Adweek is an amazing source of news and insight across platforms including print, digital, events, podcasts, social media and so on. I have a BFA in advertising design, and I love reading about how to create meaningful brands. I need this kind of content to help me do my job better. Adweek’s recent article on branding pointed out some really key points we need to remember at USGBC for 2019:
“…brands need to accomplish three things: delivering the products and services they say they’re going to deliver, improving people’s lives and playing a role in society.”
99 Designs is a global creative platform that makes it easy for designers and clients to collaborate and connect. It’s a great resource for quick reads about current design trends. “10 Creative Branding Trends for 2019” talks about how to present yourself as a brand and effectively use branding trends. I pulled out a few main trends to remember as we take USGBC forward this year:
The branding trends for 2019 divert into two definitive and opposing paths, “futuristic” and “nostalgic,” and consumers use these trends as signals to determine which side your company falls into.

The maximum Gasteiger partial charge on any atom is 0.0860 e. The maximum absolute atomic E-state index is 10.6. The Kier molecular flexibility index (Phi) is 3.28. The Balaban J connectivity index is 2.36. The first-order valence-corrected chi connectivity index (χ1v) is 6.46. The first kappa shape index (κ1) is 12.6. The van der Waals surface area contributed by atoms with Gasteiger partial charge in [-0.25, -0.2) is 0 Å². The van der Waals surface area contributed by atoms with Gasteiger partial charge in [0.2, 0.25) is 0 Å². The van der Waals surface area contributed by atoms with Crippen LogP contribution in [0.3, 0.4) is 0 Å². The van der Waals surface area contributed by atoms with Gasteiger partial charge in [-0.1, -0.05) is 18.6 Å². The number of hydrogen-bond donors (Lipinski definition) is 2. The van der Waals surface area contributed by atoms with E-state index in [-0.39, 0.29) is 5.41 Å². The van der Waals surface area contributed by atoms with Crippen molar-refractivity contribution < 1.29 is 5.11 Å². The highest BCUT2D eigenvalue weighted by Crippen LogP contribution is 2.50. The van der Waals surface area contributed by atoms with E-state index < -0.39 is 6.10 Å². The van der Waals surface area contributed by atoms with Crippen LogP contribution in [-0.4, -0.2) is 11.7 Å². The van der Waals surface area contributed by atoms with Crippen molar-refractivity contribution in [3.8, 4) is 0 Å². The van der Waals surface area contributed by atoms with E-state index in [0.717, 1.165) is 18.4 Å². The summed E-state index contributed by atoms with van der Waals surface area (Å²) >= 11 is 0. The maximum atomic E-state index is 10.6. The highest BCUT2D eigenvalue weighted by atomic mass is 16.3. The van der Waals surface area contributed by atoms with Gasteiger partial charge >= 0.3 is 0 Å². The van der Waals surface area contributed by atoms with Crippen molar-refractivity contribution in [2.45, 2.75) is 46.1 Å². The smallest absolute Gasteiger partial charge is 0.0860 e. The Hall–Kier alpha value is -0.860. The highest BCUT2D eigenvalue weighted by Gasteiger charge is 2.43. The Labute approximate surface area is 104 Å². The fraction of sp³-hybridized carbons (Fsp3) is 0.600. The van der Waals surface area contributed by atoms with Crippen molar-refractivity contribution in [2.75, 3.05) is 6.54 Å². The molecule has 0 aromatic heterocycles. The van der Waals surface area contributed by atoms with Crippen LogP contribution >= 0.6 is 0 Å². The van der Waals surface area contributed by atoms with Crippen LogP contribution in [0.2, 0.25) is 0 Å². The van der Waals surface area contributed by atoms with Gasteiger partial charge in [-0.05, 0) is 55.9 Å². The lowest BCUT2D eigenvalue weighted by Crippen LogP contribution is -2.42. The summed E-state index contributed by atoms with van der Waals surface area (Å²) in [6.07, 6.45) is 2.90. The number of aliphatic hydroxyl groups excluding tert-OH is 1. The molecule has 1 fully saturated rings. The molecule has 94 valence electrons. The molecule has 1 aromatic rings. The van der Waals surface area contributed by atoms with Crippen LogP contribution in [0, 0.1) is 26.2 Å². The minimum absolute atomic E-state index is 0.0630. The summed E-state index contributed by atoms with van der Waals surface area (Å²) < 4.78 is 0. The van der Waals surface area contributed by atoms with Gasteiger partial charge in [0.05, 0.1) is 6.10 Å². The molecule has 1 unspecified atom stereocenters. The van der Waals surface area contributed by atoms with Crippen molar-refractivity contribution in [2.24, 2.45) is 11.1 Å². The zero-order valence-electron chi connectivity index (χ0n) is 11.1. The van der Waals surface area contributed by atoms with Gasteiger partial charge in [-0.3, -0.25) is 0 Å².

Serifs—those little tags at the end of letter strokes—have been a big “no-no” for modern, minimalist branding in the past. But they’re making a comeback in 2019, perhaps because of a return of old-fashioned styles, but mainly due to their unique ability to communicate a brand’s personality.
Minimalism: even less details, even more negative space, combined with flashy colors and bold typography, etc.
Pentagram is the world’s largest independently owned design studio. Their work includes graphics and identity, architecture and interiors, products and packaging, exhibitions and installations, websites and digital experiences, and advertising and communications. Pentagram is a fantastic source of current design, and it comes from all 23 partners. I recently looked at an environmental digital installation in Bangkok that can help influence our presence at conferences and events.